Transcript: Expanded Access Part 1: Introduction (May 2019)
Hi, my name is Monica Hughes, and I am a Chief Project Manager at FDA. This video is the first in a series of four that describe how physicians can submit expanded access requests for investigational drugs, including biologics, to the FDA, on behalf of a patient.
Expanded access is a program regulated by FDA through which manufacturers can provide investigational medical products to patients for treatment use. Expanded access can provide seriously ill patients with access to investigational treatments when they have no other options and they are willing to accept greater risk.
For a patient to qualify for expanded access to an investigational drug:
- the patient must have a serious or immediately life-threatening disease or condition for which there is no satisfactory alternative therapy,
- the patient must have exhausted approved therapies and is unable to participate in available clinical trials, and
- the potential risks from the drug does not exceed that from the disease.
Once these criteria are met, you can request expanded access by submitting, depending on the situation, either an Emergency or a Non-emergency Single Patient Investigational New Drug Application to FDA. Investigational New Drug Application is commonly abbreviated as IND.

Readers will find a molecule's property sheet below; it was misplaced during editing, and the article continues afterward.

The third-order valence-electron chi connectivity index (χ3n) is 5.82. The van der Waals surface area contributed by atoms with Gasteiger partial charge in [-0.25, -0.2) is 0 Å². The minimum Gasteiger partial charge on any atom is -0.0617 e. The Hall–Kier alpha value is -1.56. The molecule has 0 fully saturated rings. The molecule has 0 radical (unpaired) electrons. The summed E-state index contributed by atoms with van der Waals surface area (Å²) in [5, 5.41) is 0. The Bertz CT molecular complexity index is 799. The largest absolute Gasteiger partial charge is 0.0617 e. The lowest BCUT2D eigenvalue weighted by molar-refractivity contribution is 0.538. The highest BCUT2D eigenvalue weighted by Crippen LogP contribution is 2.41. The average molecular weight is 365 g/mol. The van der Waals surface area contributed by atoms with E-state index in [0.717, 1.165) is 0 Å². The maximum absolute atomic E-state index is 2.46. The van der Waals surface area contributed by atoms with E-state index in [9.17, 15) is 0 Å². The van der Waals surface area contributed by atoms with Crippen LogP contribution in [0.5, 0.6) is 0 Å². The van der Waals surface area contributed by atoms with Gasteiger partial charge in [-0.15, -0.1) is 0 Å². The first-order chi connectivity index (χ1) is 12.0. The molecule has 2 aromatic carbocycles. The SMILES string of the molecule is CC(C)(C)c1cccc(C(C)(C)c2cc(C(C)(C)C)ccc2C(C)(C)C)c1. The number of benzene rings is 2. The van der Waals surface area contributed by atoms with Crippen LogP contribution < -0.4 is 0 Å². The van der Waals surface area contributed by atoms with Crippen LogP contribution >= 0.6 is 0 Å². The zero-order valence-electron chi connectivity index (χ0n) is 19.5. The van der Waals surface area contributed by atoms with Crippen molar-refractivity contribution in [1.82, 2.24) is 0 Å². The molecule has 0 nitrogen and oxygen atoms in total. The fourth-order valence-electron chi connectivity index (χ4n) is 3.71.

We recognize that time is critical for patients who have a serious illness or condition. Applications are authorized quickly, often in a matter of days. In emergency cases, FDA will typically provide authorization over the phone within hours.
You should be aware of 2 criteria that must be met before FDA can authorize your application.
- The benefit to the patient must justify the potential risks of the treatment.
- The use of the investigational drug for the requested treatment must not interfere with the product’s development.
In addition, the manufacturer must be willing to provide the drug. FDA cannot require a manufacturer to provide a product.
FDA has a long history of supporting patient access to investigational new treatments. We recognize that this may be your first time exploring expanded access, and we’re here to help if you have questions.
If you’re already working with the appropriate Review Division, give them a call. If you’re just getting started, contact the Division of Drug Information.